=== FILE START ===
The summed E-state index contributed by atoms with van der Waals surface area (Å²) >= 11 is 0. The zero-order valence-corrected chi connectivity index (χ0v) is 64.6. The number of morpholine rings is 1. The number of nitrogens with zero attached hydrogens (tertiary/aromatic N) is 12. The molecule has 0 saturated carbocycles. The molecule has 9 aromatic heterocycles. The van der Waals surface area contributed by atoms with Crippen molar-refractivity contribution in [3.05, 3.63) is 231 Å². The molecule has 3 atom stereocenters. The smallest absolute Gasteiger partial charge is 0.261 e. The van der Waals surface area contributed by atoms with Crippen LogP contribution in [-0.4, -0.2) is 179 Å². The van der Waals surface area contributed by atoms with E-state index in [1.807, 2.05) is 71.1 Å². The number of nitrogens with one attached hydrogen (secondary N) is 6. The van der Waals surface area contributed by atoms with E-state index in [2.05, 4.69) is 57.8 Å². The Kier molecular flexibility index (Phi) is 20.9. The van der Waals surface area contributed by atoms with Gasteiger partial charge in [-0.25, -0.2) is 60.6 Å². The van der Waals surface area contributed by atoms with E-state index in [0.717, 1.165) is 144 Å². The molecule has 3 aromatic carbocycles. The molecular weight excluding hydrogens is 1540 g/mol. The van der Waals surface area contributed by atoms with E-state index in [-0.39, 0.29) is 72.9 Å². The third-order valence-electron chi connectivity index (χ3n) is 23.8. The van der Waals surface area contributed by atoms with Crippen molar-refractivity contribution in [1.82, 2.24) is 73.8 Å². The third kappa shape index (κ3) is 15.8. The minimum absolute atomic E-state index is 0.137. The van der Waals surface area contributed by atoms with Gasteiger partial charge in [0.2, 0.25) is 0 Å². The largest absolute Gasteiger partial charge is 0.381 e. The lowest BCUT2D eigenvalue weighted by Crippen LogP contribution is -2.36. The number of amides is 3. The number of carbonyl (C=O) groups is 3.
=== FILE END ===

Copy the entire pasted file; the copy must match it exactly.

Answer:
The summed E-state index contributed by atoms with van der Waals surface area (Å²) >= 11 is 0. The zero-order valence-corrected chi connectivity index (χ0v) is 64.6. The number of morpholine rings is 1. The number of nitrogens with zero attached hydrogens (tertiary/aromatic N) is 12. The molecule has 0 saturated carbocycles. The molecule has 9 aromatic heterocycles. The van der Waals surface area contributed by atoms with Crippen molar-refractivity contribution in [3.05, 3.63) is 231 Å². The molecule has 3 atom stereocenters. The smallest absolute Gasteiger partial charge is 0.261 e. The van der Waals surface area contributed by atoms with Crippen LogP contribution in [-0.4, -0.2) is 179 Å². The van der Waals surface area contributed by atoms with E-state index in [1.807, 2.05) is 71.1 Å². The number of nitrogens with one attached hydrogen (secondary N) is 6. The van der Waals surface area contributed by atoms with E-state index in [2.05, 4.69) is 57.8 Å². The Kier molecular flexibility index (Phi) is 20.9. The van der Waals surface area contributed by atoms with Gasteiger partial charge in [-0.25, -0.2) is 60.6 Å². The van der Waals surface area contributed by atoms with E-state index in [0.717, 1.165) is 144 Å². The molecule has 3 aromatic carbocycles. The molecular weight excluding hydrogens is 1540 g/mol. The van der Waals surface area contributed by atoms with E-state index in [-0.39, 0.29) is 72.9 Å². The third-order valence-electron chi connectivity index (χ3n) is 23.8. The van der Waals surface area contributed by atoms with Crippen molar-refractivity contribution in [1.82, 2.24) is 73.8 Å². The third kappa shape index (κ3) is 15.8. The minimum absolute atomic E-state index is 0.137. The van der Waals surface area contributed by atoms with Gasteiger partial charge in [0.2, 0.25) is 0 Å². The largest absolute Gasteiger partial charge is 0.381 e. The lowest BCUT2D eigenvalue weighted by Crippen LogP contribution is -2.36. The number of amides is 3. The number of carbonyl (C=O) groups is 3.